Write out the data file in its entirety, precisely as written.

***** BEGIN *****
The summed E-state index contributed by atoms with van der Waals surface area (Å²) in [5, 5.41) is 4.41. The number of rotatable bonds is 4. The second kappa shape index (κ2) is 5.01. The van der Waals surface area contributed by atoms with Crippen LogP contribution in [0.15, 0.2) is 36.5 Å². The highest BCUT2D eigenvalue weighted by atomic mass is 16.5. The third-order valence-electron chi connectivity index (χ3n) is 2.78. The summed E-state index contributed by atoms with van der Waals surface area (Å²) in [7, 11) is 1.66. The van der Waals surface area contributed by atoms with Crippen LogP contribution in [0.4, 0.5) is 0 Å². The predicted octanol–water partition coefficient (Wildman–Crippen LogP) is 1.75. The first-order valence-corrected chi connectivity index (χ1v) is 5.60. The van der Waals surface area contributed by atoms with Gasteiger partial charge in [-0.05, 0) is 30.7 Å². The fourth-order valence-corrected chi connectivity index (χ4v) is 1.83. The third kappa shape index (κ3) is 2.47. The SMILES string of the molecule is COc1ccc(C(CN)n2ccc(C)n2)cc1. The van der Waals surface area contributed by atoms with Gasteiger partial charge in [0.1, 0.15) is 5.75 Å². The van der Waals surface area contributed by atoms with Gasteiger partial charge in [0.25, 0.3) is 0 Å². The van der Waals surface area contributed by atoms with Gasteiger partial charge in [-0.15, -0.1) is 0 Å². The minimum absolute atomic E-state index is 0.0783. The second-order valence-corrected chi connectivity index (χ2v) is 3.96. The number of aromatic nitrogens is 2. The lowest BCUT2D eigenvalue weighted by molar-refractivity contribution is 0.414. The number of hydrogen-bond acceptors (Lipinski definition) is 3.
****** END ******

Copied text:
The summed E-state index contributed by atoms with van der Waals surface area (Å²) in [5, 5.41) is 4.41. The number of rotatable bonds is 4. The second kappa shape index (κ2) is 5.01. The van der Waals surface area contributed by atoms with Crippen LogP contribution in [0.15, 0.2) is 36.5 Å². The highest BCUT2D eigenvalue weighted by atomic mass is 16.5. The third-order valence-electron chi connectivity index (χ3n) is 2.78. The summed E-state index contributed by atoms with van der Waals surface area (Å²) in [7, 11) is 1.66. The van der Waals surface area contributed by atoms with Crippen LogP contribution in [0.4, 0.5) is 0 Å². The predicted octanol–water partition coefficient (Wildman–Crippen LogP) is 1.75. The first-order valence-corrected chi connectivity index (χ1v) is 5.60. The van der Waals surface area contributed by atoms with Gasteiger partial charge in [-0.05, 0) is 30.7 Å². The fourth-order valence-corrected chi connectivity index (χ4v) is 1.83. The third kappa shape index (κ3) is 2.47. The SMILES string of the molecule is COc1ccc(C(CN)n2ccc(C)n2)cc1. The van der Waals surface area contributed by atoms with Gasteiger partial charge in [0.1, 0.15) is 5.75 Å². The van der Waals surface area contributed by atoms with Gasteiger partial charge in [0.25, 0.3) is 0 Å². The van der Waals surface area contributed by atoms with Gasteiger partial charge in [-0.15, -0.1) is 0 Å². The minimum absolute atomic E-state index is 0.0783. The second-order valence-corrected chi connectivity index (χ2v) is 3.96. The number of aromatic nitrogens is 2. The lowest BCUT2D eigenvalue weighted by molar-refractivity contribution is 0.414. The number of hydrogen-bond acceptors (Lipinski definition) is 3.